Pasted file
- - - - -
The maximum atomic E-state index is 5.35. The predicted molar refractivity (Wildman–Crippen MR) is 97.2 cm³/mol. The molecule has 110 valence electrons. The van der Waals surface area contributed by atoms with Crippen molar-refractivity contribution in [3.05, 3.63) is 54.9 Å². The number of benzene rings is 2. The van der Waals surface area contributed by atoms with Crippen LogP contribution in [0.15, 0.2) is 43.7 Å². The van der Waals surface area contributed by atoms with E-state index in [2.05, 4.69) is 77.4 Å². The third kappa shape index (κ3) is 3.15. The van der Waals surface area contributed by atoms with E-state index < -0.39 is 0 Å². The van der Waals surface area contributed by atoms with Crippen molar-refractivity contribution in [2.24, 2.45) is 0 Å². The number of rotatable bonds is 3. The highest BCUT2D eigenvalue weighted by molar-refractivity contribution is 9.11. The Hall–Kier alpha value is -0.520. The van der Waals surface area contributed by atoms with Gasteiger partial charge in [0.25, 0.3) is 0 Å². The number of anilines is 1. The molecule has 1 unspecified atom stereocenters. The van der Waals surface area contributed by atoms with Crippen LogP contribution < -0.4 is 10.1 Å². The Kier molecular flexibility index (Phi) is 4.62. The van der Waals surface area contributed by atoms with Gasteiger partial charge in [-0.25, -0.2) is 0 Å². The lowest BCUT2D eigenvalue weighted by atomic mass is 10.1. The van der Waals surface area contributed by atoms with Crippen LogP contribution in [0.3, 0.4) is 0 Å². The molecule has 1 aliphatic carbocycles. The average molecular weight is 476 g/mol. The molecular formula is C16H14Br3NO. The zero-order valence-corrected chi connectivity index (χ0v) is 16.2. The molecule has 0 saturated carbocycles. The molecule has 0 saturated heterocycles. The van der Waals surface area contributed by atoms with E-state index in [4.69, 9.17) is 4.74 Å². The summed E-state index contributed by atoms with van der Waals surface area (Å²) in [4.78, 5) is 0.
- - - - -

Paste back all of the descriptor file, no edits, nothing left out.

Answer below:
The maximum atomic E-state index is 5.35. The predicted molar refractivity (Wildman–Crippen MR) is 97.2 cm³/mol. The molecule has 110 valence electrons. The van der Waals surface area contributed by atoms with Crippen molar-refractivity contribution in [3.05, 3.63) is 54.9 Å². The number of benzene rings is 2. The van der Waals surface area contributed by atoms with Crippen LogP contribution in [0.15, 0.2) is 43.7 Å². The van der Waals surface area contributed by atoms with E-state index in [2.05, 4.69) is 77.4 Å². The third kappa shape index (κ3) is 3.15. The van der Waals surface area contributed by atoms with E-state index < -0.39 is 0 Å². The van der Waals surface area contributed by atoms with Crippen molar-refractivity contribution in [2.24, 2.45) is 0 Å². The number of rotatable bonds is 3. The highest BCUT2D eigenvalue weighted by molar-refractivity contribution is 9.11. The Hall–Kier alpha value is -0.520. The van der Waals surface area contributed by atoms with Gasteiger partial charge in [0.25, 0.3) is 0 Å². The number of anilines is 1. The molecule has 1 unspecified atom stereocenters. The van der Waals surface area contributed by atoms with Crippen LogP contribution < -0.4 is 10.1 Å². The Kier molecular flexibility index (Phi) is 4.62. The van der Waals surface area contributed by atoms with Gasteiger partial charge in [-0.25, -0.2) is 0 Å². The lowest BCUT2D eigenvalue weighted by atomic mass is 10.1. The van der Waals surface area contributed by atoms with Crippen LogP contribution in [0.3, 0.4) is 0 Å². The molecule has 1 aliphatic carbocycles. The average molecular weight is 476 g/mol. The molecular formula is C16H14Br3NO. The zero-order valence-corrected chi connectivity index (χ0v) is 16.2. The molecule has 0 saturated carbocycles. The molecule has 0 saturated heterocycles. The van der Waals surface area contributed by atoms with E-state index in [4.69, 9.17) is 4.74 Å². The summed E-state index contributed by atoms with van der Waals surface area (Å²) in [4.78, 5) is 0.